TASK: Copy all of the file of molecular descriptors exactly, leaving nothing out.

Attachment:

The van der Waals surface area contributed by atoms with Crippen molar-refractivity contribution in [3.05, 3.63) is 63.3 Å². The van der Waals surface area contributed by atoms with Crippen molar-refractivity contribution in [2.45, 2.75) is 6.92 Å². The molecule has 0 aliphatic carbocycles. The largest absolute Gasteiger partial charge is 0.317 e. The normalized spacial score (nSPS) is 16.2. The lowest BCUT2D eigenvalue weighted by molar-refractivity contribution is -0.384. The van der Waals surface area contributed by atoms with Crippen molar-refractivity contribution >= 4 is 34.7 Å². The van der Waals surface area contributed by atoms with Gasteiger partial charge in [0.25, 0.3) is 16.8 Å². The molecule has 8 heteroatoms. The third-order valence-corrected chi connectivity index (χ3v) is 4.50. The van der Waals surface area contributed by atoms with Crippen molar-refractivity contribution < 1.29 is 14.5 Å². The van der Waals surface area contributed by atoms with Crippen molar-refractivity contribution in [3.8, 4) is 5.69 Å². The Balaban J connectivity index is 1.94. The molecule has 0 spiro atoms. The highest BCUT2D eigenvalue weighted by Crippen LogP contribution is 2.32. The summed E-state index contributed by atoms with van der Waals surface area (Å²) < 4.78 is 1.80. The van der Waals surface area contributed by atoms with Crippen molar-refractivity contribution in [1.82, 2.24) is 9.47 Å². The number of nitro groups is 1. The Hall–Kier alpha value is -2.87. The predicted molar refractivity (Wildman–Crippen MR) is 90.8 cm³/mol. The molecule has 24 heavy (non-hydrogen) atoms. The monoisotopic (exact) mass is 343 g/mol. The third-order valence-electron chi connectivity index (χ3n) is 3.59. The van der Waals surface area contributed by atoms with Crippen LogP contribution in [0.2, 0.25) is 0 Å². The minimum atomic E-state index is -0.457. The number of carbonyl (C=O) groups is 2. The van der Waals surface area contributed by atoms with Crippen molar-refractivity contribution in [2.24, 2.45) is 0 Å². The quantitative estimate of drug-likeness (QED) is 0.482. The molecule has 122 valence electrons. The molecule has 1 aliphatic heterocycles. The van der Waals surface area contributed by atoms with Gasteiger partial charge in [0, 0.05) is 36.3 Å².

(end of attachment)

The van der Waals surface area contributed by atoms with Crippen molar-refractivity contribution in [3.05, 3.63) is 63.3 Å². The van der Waals surface area contributed by atoms with Crippen molar-refractivity contribution in [2.45, 2.75) is 6.92 Å². The molecule has 0 aliphatic carbocycles. The largest absolute Gasteiger partial charge is 0.317 e. The normalized spacial score (nSPS) is 16.2. The lowest BCUT2D eigenvalue weighted by molar-refractivity contribution is -0.384. The van der Waals surface area contributed by atoms with Crippen molar-refractivity contribution >= 4 is 34.7 Å². The van der Waals surface area contributed by atoms with Gasteiger partial charge in [0.25, 0.3) is 16.8 Å². The molecule has 8 heteroatoms. The third-order valence-corrected chi connectivity index (χ3v) is 4.50. The van der Waals surface area contributed by atoms with Crippen molar-refractivity contribution < 1.29 is 14.5 Å². The van der Waals surface area contributed by atoms with Crippen molar-refractivity contribution in [3.8, 4) is 5.69 Å². The Balaban J connectivity index is 1.94. The molecule has 0 spiro atoms. The highest BCUT2D eigenvalue weighted by Crippen LogP contribution is 2.32. The summed E-state index contributed by atoms with van der Waals surface area (Å²) < 4.78 is 1.80. The van der Waals surface area contributed by atoms with Crippen molar-refractivity contribution in [1.82, 2.24) is 9.47 Å². The number of nitro groups is 1. The Hall–Kier alpha value is -2.87. The predicted molar refractivity (Wildman–Crippen MR) is 90.8 cm³/mol. The molecule has 24 heavy (non-hydrogen) atoms. The monoisotopic (exact) mass is 343 g/mol. The third-order valence-electron chi connectivity index (χ3n) is 3.59. The van der Waals surface area contributed by atoms with Crippen LogP contribution in [0.2, 0.25) is 0 Å². The minimum atomic E-state index is -0.457. The number of carbonyl (C=O) groups is 2. The van der Waals surface area contributed by atoms with Crippen molar-refractivity contribution in [2.24, 2.45) is 0 Å². The quantitative estimate of drug-likeness (QED) is 0.482. The molecule has 122 valence electrons. The molecule has 1 aliphatic heterocycles. The van der Waals surface area contributed by atoms with Gasteiger partial charge in [0, 0.05) is 36.3 Å².